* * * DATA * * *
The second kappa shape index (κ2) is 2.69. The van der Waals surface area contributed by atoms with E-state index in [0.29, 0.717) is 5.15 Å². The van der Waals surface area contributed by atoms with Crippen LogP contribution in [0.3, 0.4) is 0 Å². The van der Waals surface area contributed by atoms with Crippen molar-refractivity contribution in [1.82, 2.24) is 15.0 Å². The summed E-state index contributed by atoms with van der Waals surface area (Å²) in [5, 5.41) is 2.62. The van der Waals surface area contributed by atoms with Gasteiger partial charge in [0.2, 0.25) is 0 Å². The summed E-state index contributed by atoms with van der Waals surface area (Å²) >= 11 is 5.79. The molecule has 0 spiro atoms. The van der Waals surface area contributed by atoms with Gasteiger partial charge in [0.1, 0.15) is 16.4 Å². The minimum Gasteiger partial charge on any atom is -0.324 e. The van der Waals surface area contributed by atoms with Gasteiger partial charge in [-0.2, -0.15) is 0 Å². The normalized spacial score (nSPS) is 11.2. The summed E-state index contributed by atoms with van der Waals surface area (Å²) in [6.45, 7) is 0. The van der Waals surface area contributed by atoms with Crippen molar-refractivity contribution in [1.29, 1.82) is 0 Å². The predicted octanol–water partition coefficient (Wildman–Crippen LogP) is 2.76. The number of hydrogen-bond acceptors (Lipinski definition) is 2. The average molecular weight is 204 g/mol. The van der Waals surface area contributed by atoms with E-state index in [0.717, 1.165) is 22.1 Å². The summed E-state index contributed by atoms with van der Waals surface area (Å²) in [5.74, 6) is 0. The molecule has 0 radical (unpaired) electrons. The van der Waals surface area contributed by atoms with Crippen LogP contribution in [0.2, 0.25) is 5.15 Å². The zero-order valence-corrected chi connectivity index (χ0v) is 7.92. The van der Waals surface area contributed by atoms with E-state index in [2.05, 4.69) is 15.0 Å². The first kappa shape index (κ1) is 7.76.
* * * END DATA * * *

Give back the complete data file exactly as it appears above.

The second kappa shape index (κ2) is 2.69. The van der Waals surface area contributed by atoms with E-state index in [0.29, 0.717) is 5.15 Å². The van der Waals surface area contributed by atoms with Crippen LogP contribution in [0.3, 0.4) is 0 Å². The van der Waals surface area contributed by atoms with Crippen molar-refractivity contribution in [1.82, 2.24) is 15.0 Å². The summed E-state index contributed by atoms with van der Waals surface area (Å²) in [5, 5.41) is 2.62. The van der Waals surface area contributed by atoms with Gasteiger partial charge in [0.2, 0.25) is 0 Å². The summed E-state index contributed by atoms with van der Waals surface area (Å²) >= 11 is 5.79. The molecule has 0 spiro atoms. The van der Waals surface area contributed by atoms with Gasteiger partial charge in [0.1, 0.15) is 16.4 Å². The minimum Gasteiger partial charge on any atom is -0.324 e. The van der Waals surface area contributed by atoms with Gasteiger partial charge in [-0.2, -0.15) is 0 Å². The normalized spacial score (nSPS) is 11.2. The summed E-state index contributed by atoms with van der Waals surface area (Å²) in [6.45, 7) is 0. The van der Waals surface area contributed by atoms with Crippen molar-refractivity contribution in [1.29, 1.82) is 0 Å². The predicted octanol–water partition coefficient (Wildman–Crippen LogP) is 2.76. The number of hydrogen-bond acceptors (Lipinski definition) is 2. The average molecular weight is 204 g/mol. The van der Waals surface area contributed by atoms with E-state index in [0.717, 1.165) is 22.1 Å². The summed E-state index contributed by atoms with van der Waals surface area (Å²) in [5.74, 6) is 0. The molecule has 0 radical (unpaired) electrons. The van der Waals surface area contributed by atoms with Crippen LogP contribution in [0.2, 0.25) is 5.15 Å². The zero-order valence-corrected chi connectivity index (χ0v) is 7.92. The van der Waals surface area contributed by atoms with E-state index in [2.05, 4.69) is 15.0 Å². The first kappa shape index (κ1) is 7.76.